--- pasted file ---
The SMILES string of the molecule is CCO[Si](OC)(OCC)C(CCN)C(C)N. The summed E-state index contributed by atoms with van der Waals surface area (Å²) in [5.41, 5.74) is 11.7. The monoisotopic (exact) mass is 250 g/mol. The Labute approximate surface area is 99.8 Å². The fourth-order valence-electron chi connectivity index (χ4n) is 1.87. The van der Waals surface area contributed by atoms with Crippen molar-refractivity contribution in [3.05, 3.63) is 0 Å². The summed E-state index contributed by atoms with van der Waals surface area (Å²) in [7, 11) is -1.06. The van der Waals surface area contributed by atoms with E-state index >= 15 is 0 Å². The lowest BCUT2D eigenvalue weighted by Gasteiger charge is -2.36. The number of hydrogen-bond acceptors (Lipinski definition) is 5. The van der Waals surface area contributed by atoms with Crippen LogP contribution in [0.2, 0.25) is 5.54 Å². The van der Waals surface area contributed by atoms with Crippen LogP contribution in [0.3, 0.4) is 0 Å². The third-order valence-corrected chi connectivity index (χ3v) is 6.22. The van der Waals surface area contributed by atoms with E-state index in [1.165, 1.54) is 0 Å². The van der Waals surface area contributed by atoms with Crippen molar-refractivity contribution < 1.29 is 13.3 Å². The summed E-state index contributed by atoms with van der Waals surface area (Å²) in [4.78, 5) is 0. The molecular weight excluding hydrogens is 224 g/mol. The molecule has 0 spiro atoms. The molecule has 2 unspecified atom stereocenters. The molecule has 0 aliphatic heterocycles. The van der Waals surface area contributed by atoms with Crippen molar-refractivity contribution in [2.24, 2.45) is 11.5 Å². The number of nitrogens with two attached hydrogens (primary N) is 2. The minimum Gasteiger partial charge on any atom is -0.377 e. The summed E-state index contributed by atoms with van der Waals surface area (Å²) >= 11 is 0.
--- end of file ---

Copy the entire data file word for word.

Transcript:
The SMILES string of the molecule is CCO[Si](OC)(OCC)C(CCN)C(C)N. The summed E-state index contributed by atoms with van der Waals surface area (Å²) in [5.41, 5.74) is 11.7. The monoisotopic (exact) mass is 250 g/mol. The Labute approximate surface area is 99.8 Å². The fourth-order valence-electron chi connectivity index (χ4n) is 1.87. The van der Waals surface area contributed by atoms with Crippen molar-refractivity contribution in [3.05, 3.63) is 0 Å². The summed E-state index contributed by atoms with van der Waals surface area (Å²) in [7, 11) is -1.06. The van der Waals surface area contributed by atoms with E-state index >= 15 is 0 Å². The lowest BCUT2D eigenvalue weighted by Gasteiger charge is -2.36. The number of hydrogen-bond acceptors (Lipinski definition) is 5. The van der Waals surface area contributed by atoms with Crippen LogP contribution in [0.2, 0.25) is 5.54 Å². The van der Waals surface area contributed by atoms with Crippen LogP contribution in [0.3, 0.4) is 0 Å². The third-order valence-corrected chi connectivity index (χ3v) is 6.22. The van der Waals surface area contributed by atoms with E-state index in [1.165, 1.54) is 0 Å². The van der Waals surface area contributed by atoms with Crippen molar-refractivity contribution < 1.29 is 13.3 Å². The summed E-state index contributed by atoms with van der Waals surface area (Å²) in [4.78, 5) is 0. The molecular weight excluding hydrogens is 224 g/mol. The molecule has 0 spiro atoms. The molecule has 2 unspecified atom stereocenters. The molecule has 0 aliphatic heterocycles. The van der Waals surface area contributed by atoms with Crippen molar-refractivity contribution in [2.24, 2.45) is 11.5 Å². The number of nitrogens with two attached hydrogens (primary N) is 2. The minimum Gasteiger partial charge on any atom is -0.377 e. The summed E-state index contributed by atoms with van der Waals surface area (Å²) >= 11 is 0.